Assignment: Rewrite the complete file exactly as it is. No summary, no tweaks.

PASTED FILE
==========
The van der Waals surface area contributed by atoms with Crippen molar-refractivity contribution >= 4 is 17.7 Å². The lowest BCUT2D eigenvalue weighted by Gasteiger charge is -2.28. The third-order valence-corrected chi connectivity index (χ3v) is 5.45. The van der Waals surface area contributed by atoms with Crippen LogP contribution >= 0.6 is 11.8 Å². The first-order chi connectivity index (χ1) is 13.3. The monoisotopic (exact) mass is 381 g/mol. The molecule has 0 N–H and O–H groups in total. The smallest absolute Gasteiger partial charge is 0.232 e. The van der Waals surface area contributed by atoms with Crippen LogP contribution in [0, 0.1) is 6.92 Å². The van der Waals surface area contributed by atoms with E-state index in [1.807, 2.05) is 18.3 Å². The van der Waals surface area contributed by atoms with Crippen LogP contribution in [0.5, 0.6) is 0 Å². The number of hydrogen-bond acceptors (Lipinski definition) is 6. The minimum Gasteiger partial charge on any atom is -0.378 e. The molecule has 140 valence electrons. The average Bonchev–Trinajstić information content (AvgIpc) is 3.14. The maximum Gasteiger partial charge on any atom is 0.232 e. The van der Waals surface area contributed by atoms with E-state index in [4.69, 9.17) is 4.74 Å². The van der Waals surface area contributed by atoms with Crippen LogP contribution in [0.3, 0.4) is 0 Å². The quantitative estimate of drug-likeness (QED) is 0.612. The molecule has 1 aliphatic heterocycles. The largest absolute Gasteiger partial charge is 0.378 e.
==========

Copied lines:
The van der Waals surface area contributed by atoms with Crippen molar-refractivity contribution >= 4 is 17.7 Å². The lowest BCUT2D eigenvalue weighted by Gasteiger charge is -2.28. The third-order valence-corrected chi connectivity index (χ3v) is 5.45. The van der Waals surface area contributed by atoms with Crippen LogP contribution >= 0.6 is 11.8 Å². The first-order chi connectivity index (χ1) is 13.3. The monoisotopic (exact) mass is 381 g/mol. The molecule has 0 N–H and O–H groups in total. The smallest absolute Gasteiger partial charge is 0.232 e. The van der Waals surface area contributed by atoms with Crippen LogP contribution in [0, 0.1) is 6.92 Å². The van der Waals surface area contributed by atoms with E-state index in [1.807, 2.05) is 18.3 Å². The van der Waals surface area contributed by atoms with Crippen LogP contribution in [0.5, 0.6) is 0 Å². The number of hydrogen-bond acceptors (Lipinski definition) is 6. The minimum Gasteiger partial charge on any atom is -0.378 e. The molecule has 140 valence electrons. The average Bonchev–Trinajstić information content (AvgIpc) is 3.14. The maximum Gasteiger partial charge on any atom is 0.232 e. The van der Waals surface area contributed by atoms with E-state index in [4.69, 9.17) is 4.74 Å². The van der Waals surface area contributed by atoms with Crippen LogP contribution in [0.3, 0.4) is 0 Å². The quantitative estimate of drug-likeness (QED) is 0.612. The molecule has 1 aliphatic heterocycles. The largest absolute Gasteiger partial charge is 0.378 e.